‘Who else is gonna grow the food’: Students talk agriculture for National FFA Week
TIFTON, Ga. (WALB) - Fighting food deserts and the expansion of agriculture is on the minds of some Tift County students.
This as National Future Farmers of America (FFA) Week is being celebrated in South Georgia schools.
National FFA Week kicked off across the United States and is from Feb. 20 to Feb. 27.
Reese Tompkins is a Tift County FFA Sentinel.
“There’s already a food shortage in some places,” said Tompkins. “Everything pretty much ties back to agriculture.”
You don’t have to tell these bright young minds, Sara, Reese, and James, how important agriculture is to the Peach State because they’re already excited for National FFA Week.
Tift County Schools is doing a few things to celebrate like at the high school some teachers are decorating their classroom doors with agricultural themes to compete in a contest. However, for these three students, their love for agriculture was homegrown.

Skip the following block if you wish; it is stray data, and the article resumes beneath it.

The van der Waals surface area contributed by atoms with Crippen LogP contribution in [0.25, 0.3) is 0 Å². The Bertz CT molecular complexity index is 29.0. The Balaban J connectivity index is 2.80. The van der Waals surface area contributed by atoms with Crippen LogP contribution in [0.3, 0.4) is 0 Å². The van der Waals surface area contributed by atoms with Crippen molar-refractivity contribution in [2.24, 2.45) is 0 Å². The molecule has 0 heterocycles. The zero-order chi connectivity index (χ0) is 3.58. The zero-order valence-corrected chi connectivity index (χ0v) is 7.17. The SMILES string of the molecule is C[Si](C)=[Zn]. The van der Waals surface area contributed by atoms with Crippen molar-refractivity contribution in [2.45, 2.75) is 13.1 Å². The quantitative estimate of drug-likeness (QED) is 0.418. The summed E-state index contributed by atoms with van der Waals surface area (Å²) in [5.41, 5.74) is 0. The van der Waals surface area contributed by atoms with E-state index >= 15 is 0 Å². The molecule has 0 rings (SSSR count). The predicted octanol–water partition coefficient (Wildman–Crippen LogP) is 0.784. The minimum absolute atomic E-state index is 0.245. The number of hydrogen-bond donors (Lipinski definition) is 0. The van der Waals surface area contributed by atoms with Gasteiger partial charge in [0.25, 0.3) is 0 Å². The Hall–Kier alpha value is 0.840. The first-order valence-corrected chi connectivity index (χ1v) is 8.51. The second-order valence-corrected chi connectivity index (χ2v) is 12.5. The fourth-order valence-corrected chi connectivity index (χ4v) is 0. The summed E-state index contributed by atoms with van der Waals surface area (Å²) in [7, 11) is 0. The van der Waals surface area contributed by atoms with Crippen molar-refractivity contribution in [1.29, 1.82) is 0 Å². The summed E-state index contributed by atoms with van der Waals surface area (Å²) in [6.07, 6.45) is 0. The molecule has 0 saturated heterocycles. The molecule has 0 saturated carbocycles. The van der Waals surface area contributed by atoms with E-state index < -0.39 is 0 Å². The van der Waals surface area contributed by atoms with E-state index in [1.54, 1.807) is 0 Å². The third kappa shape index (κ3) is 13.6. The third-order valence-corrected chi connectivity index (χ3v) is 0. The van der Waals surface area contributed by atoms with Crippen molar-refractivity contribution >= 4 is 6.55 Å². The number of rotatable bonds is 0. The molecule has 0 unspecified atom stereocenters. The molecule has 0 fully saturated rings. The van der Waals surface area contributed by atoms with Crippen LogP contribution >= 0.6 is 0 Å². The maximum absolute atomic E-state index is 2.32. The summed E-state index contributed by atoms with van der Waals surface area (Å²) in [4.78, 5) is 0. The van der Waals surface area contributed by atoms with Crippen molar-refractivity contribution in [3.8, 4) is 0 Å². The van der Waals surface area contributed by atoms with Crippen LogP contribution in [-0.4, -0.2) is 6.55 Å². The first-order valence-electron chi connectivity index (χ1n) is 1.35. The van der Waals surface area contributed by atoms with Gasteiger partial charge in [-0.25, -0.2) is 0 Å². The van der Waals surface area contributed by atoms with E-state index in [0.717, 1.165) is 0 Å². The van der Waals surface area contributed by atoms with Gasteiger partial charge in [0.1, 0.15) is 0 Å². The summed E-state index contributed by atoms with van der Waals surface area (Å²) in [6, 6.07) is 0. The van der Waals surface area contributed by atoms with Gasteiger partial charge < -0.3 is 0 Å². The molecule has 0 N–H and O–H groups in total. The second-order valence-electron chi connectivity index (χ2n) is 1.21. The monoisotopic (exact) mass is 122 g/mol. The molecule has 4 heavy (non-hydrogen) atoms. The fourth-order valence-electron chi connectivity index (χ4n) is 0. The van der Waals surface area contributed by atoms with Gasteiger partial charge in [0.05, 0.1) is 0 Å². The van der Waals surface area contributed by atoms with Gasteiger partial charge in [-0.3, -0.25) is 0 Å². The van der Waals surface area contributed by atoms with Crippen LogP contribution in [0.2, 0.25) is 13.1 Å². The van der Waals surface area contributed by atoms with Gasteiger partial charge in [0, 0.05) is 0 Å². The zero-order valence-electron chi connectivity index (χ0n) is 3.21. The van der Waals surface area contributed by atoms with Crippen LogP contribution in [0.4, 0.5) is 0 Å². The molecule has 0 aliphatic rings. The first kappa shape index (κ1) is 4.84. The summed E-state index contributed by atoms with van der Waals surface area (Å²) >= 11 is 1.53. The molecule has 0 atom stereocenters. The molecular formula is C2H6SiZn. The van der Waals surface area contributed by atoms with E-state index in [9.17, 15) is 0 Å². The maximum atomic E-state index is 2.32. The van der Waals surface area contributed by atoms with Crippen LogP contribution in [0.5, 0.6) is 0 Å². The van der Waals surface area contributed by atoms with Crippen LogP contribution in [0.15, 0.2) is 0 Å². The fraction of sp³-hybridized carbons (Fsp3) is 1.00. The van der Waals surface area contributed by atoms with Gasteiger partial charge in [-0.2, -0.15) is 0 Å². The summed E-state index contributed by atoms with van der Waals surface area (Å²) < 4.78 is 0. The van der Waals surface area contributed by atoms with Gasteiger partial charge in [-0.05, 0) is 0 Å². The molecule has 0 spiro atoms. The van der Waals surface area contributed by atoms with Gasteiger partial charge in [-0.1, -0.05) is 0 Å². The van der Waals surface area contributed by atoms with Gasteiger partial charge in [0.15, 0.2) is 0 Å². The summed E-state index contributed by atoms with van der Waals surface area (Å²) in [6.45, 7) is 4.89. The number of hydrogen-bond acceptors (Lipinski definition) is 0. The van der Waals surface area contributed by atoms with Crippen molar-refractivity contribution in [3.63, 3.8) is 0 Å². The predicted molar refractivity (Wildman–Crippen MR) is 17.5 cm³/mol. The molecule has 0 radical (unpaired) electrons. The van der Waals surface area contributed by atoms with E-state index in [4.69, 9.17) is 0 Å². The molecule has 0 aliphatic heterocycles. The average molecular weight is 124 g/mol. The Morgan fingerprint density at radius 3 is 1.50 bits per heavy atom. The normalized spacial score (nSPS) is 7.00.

“So, when my brother was in FFA, I’d go to his chapter stuff and I’d do stuff with their chapter and so when I was younger, I couldn’t wait to get in,” said Sara Varnadoe, the Tift County FFA secretary.
“My dad did FFA and that’s really what pushed me to join it,” said James Wise, an FFA member and planner at Eighth Street Middle School.
“All my life I’ve been interested in agriculture,” Tompkins said.
And these kids are taking their love for everything AG, beyond the classroom.
“At our hunting club, we plant food plots,” said Wise.
“We live in a farm so we do a lot of farm stuff,” said Varnadoe.
The students plan to grow their passion for agriculture well beyond graduation.
“Hopefully become the collegiate FFA to support them,” said Varnadoe.
“For my career, I’d like to become an AG teacher,” said Wise.
“(When I) get out of high school, I wanna eventually become a herpetologist,” said Tompkins.
And if by now you still don’t understand how important agriculture is to these three young students, they want you to remember one thing.
“If there’s no agriculture, there’s really no people because who else is gonna grow the food?” said Tompkins.
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